Several years ago I picked up a TP-Link HS110 switch so that I could turn lights on and off on a schedule. It had an interesting feature of being able to monitor energy usage as well.
The HS110 has an unfortunate design that covers the second socket in a wall outlet and makes it unusable. I purchased several HS105 units over time because two can be plugged into a standard outlet with the only drawback being the extra distance the normal plug extends from the wall. The HS105 was on sale as multipack on a somewhat regular basis. The drawback of the HS105 is that it doesn’t offer energy monitoring.
I came across the HS300 power strip that offers six switched outlets plus energy monitoring for each outlet. It has a flat angled plug, allowing two devices to fit in a standard wall outlet.
Each of these devices seems to be rated at 15A (1875W) total. That should be fine, since most of the standard wall plugs they would be plugged into aren’t rated for more than that, but it’s interesting that the current handling of the largest devices is the same as the smallest.
The energy monitoring was an interesting feature, and I was hoping to get around to doing more than glancing at it from my phone occasionally. Nearly three years after my first purchase I finally got around to writing a program to do what I wanted to log the energy usage.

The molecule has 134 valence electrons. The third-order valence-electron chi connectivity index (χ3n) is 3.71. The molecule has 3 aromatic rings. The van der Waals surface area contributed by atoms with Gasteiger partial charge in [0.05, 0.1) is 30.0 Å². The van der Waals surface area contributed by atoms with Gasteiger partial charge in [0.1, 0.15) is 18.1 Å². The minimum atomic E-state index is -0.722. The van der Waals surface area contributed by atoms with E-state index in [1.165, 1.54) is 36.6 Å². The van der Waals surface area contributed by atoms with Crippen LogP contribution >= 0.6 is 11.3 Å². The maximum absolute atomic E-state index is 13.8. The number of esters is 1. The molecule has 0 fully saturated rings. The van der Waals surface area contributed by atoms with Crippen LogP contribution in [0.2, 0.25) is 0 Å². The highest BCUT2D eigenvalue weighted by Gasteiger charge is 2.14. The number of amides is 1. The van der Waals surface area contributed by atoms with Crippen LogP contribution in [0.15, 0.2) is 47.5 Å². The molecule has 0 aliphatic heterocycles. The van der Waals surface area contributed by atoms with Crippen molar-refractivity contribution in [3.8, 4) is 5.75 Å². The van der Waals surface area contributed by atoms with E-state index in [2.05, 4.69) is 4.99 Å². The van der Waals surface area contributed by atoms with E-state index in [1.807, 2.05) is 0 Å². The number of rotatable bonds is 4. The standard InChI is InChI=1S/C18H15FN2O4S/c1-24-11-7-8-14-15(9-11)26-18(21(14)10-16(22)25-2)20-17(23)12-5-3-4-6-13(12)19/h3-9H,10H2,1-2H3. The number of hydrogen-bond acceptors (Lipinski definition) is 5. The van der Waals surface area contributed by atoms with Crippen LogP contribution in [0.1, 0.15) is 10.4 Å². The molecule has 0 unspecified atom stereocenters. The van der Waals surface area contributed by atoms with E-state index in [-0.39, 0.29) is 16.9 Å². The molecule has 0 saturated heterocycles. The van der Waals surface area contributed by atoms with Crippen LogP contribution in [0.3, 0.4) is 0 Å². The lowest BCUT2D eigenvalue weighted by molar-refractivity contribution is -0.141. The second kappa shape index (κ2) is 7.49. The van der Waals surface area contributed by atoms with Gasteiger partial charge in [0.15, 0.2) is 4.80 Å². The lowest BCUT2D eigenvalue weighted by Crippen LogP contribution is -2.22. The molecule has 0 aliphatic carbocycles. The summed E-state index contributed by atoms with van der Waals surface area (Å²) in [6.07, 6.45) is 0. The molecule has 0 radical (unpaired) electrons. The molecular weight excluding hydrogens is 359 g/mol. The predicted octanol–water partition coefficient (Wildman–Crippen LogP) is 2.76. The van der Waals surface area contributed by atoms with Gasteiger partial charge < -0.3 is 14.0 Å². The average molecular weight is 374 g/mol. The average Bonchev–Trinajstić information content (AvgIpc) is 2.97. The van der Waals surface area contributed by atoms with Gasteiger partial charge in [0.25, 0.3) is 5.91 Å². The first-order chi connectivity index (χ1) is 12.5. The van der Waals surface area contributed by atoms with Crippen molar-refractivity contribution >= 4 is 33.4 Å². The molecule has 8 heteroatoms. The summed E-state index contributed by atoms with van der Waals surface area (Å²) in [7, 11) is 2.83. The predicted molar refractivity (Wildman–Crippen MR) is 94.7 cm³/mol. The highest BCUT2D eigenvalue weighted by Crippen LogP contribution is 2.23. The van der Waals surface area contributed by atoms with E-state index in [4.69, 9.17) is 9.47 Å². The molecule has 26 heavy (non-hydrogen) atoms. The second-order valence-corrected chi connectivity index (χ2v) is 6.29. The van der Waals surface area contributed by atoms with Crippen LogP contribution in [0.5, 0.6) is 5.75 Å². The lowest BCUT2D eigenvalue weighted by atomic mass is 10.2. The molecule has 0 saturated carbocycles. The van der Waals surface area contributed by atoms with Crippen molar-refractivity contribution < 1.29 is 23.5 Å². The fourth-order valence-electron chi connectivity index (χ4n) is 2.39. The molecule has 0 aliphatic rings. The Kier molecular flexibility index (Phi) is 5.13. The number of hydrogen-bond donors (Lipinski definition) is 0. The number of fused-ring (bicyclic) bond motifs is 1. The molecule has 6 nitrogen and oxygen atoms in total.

I’d come across https://www.softscheck.com/en/reverse-engineering-tp-link-hs110/ when I first bought the HS110, and thought I would get around to doing what I wanted quickly, but as with so many projects, it was set aside as less important. With the transient nature of the web, I’m glad that this site is still visible, and the resulting github repository tools proved invaluable for me getting my project working. https://github.com/softScheck/tplink-smartplug
There are several python projects for communicating with these devices which I also found useful, but I was hoping to build a small program with very few dependencies. Part of what I wanted to know was the communication protocol over the ethernet, and that took the most time to decipher.
https://github.com/wcbonner/KasaEnergyLogger is my project, with all of the work done in a single threaded C++ file. I’ll hopefully describe what I know of the protocol in the future. As it is, I’m pulling data from multiple devices and logging it using MRTG. I know there are significantly better graphics dashboards available, but this requires very little infrastructure, and I’m logging the raw data in case I ever really want to revisit it.
For most people these devices connect to Alexa or Google Home and the scheduling plus voice controls are all that they will ever use.
I was very happy with having lamps set to turn on at sunset and turn off at specific times. The fact that I live at a latitude where sunset changes from after 9pm in the peak of summer to before 5pm midwinter was plenty for me. I also use them for controlling fans to adjust the climate in my home when I’m not relying on air conditioning.
From a system monitoring perspective I’ve considered having two Raspberry Pi, each plugged into a HS105, monitoring each other and power cycling the other device if it can’t be reached for a designated period of time.
Here are some of the other sites I found useful in getting to my current state: